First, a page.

Family

Our farm has been a family endeavor for decades and is a place where people can roost, fly off to other things and return in time. A place of family, a place of pack, a place of pigs, a place of pastures and forests in a secluded valley hidden away in the mountains east of Montpelier, Vermont.

Walter loves working with animals, plants and machines. He has a knack for engineering, math, construction, working with animals, gardening and breaking big problems down to small enough chucks that they can be solved. He is a creator, a maker, an impover, a fixer. He also enjoys photography and writing the articles on our blog. Walter loves contra dancing, as does everyone in our family, and was a professional rock climber for fifteen years as well as a beekeeper for 25 years in addition to inventing, owning and running a manufacturing company and a book and magazine publishing company for over 20 years. In addition to running the farm and managing our livestock breeding program and dog training Walter does meat cutting of our pork and handles the sales of our meat and pigs. Walter, Will and Holly trained for 18 months with master butcher Cole Ward here in Vermont. Walter is also trained in the USDA HACCP food safety system.

Ben has a knack with animals, enjoys theater, philosophy & psychology, cartooning, rip-sticking which is like skate-boarding, and he takes care of the livestock on the farm. Ben is versatile and creative, often making new tools to simplify life on the farm. Ben has taken over the weekly delivery route and also helps Walter with meat packaging in the butcher shop. Recently Ben has been learning meat cutting. In addition to helping with construction, form making, polyurea and building the amazing scaffolding that kept us safe, Ben is the stone cutter who carved all the marble in the bathroom and the granite sills in the hall and rooms of our butcher shop.

Will helped with building the butcher shop and south field Ark. Will is fascinated by physics, mathematics, engineering and excellent at word play. He is the metal master in the building of our butcher shop, constructing all the stainless steel doors, cabinets, tables and shelves. He is currently working off farm at a local furniture maker that buys maple hardwood from our forest and teaching waltz classes.

Holly trucked our pigs to the butcher and delivered our meat around Vermont to stores, restaurants and individuals for years. She decided she’s done with country living and moved back to the city and new adventures at the Washington Mental Health Institute. When she has the time she also draws portraits, plays music and occasionally writes an article for our blog as well as attending Quaker meeting.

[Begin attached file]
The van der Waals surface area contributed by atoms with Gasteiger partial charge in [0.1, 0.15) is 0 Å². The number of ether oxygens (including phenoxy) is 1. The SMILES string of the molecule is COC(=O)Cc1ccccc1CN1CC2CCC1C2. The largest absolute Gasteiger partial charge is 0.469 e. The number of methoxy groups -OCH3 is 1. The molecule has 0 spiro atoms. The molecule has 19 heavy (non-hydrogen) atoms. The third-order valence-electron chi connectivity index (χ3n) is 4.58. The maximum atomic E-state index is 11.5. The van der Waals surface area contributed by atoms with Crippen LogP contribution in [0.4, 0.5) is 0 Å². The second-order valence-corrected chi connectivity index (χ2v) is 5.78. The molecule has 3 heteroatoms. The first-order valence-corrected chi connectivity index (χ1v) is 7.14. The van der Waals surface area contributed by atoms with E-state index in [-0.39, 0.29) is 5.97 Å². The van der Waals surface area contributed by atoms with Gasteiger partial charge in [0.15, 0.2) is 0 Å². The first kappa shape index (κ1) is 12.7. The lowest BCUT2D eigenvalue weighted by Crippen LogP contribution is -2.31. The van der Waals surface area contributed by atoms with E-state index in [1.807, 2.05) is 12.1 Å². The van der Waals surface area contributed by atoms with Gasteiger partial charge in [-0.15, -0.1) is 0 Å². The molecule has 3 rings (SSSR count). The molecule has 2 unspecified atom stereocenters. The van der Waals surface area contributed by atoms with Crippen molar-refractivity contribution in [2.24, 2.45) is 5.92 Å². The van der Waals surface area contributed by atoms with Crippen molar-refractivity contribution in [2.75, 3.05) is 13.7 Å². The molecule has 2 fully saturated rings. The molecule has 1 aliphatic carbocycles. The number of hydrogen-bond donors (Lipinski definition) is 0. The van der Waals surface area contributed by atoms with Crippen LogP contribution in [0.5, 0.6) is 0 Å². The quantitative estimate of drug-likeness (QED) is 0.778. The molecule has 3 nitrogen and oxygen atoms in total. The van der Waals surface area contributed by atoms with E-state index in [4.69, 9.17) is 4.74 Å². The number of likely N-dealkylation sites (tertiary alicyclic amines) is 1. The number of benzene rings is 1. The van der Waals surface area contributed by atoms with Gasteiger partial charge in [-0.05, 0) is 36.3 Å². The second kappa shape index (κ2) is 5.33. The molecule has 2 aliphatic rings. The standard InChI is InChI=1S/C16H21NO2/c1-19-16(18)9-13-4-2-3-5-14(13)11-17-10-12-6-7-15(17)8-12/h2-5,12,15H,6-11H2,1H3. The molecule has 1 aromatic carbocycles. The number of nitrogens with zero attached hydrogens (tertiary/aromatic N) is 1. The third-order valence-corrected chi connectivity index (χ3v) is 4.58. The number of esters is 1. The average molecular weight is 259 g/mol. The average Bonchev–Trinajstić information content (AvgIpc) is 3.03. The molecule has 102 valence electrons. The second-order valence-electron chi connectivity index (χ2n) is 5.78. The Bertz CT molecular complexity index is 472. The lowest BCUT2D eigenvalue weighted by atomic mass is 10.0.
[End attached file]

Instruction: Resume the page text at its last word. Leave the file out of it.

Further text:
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Hope loves theater, drawing, tigers, ferrets and has just about memorized all the Harry Potter books – she is a voracious reader. Ferrets are her favorite animal followed closely by tigers – or perhaps the other way around some days.

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30 Responses to Family

  1. Jason Donovan says:

    Hello ~ I have really enjoyed your web site. I only wonder how you are able to sustain a family with a small farm? Do you own your land and home or do you have a mortgage? I have a wonderful wife and 4 children. We also home school our children and long deeply for living in the country away from the maddness of busy civilization. However, I am very leary of making a good go at it as I have a good paying job, and great bennifits with medical, dental, retirement 401K etc……

    Any advice would be greatly appriciated. It’s difficult yearing daily to be on a small farm living off the land as much as possible, and yet knowing it may be a rough road without a good paying job. Thanks so much for your time!!

    • We do have a mortgage and our farm pays the bills. We live very frugally. Even so, it takes a long time to develop a farm, like with many businesses, create the systems, products, markets, etc. I wouldn’t suggest giving all those benefits up right away. You have a lot of skills to gain and plan to make any transition slowly. You might transition by having one partner continue to have an outside job for the benefits and weekly paycheck while you both work to make the farmstead pay for itself and then support you. Start practicing in small ways now what you hope to do later – e.g., get some chickens, garden, have a summer pig, raise a lamb, learn construction techniques, etc.

  2. Darren Allen says: